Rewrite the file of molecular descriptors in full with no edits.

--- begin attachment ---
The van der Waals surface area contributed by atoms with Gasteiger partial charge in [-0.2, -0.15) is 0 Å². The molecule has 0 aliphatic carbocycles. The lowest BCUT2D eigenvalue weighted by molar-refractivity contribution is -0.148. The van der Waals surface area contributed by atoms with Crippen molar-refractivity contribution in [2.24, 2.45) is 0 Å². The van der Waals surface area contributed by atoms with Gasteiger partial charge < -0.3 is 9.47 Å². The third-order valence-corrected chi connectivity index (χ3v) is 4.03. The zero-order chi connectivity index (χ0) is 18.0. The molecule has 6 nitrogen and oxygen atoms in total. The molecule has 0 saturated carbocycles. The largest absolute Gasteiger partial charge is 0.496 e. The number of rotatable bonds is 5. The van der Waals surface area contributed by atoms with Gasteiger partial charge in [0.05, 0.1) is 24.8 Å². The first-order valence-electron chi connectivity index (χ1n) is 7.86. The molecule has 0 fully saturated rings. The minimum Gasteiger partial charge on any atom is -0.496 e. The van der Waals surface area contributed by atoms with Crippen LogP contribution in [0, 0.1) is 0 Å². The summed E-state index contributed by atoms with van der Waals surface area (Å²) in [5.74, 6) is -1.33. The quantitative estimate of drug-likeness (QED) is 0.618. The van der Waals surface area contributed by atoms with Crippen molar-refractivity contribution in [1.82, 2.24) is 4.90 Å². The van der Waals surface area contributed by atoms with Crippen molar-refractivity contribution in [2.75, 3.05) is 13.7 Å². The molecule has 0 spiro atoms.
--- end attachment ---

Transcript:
The van der Waals surface area contributed by atoms with Gasteiger partial charge in [-0.2, -0.15) is 0 Å². The molecule has 0 aliphatic carbocycles. The lowest BCUT2D eigenvalue weighted by molar-refractivity contribution is -0.148. The van der Waals surface area contributed by atoms with Crippen molar-refractivity contribution in [2.24, 2.45) is 0 Å². The van der Waals surface area contributed by atoms with Gasteiger partial charge < -0.3 is 9.47 Å². The third-order valence-corrected chi connectivity index (χ3v) is 4.03. The zero-order chi connectivity index (χ0) is 18.0. The molecule has 6 nitrogen and oxygen atoms in total. The molecule has 0 saturated carbocycles. The largest absolute Gasteiger partial charge is 0.496 e. The number of rotatable bonds is 5. The van der Waals surface area contributed by atoms with Gasteiger partial charge in [0.05, 0.1) is 24.8 Å². The first-order valence-electron chi connectivity index (χ1n) is 7.86. The molecule has 0 fully saturated rings. The minimum Gasteiger partial charge on any atom is -0.496 e. The van der Waals surface area contributed by atoms with Crippen LogP contribution in [0, 0.1) is 0 Å². The summed E-state index contributed by atoms with van der Waals surface area (Å²) in [5.74, 6) is -1.33. The quantitative estimate of drug-likeness (QED) is 0.618. The van der Waals surface area contributed by atoms with Crippen molar-refractivity contribution in [1.82, 2.24) is 4.90 Å². The van der Waals surface area contributed by atoms with Crippen molar-refractivity contribution in [2.75, 3.05) is 13.7 Å². The molecule has 0 spiro atoms.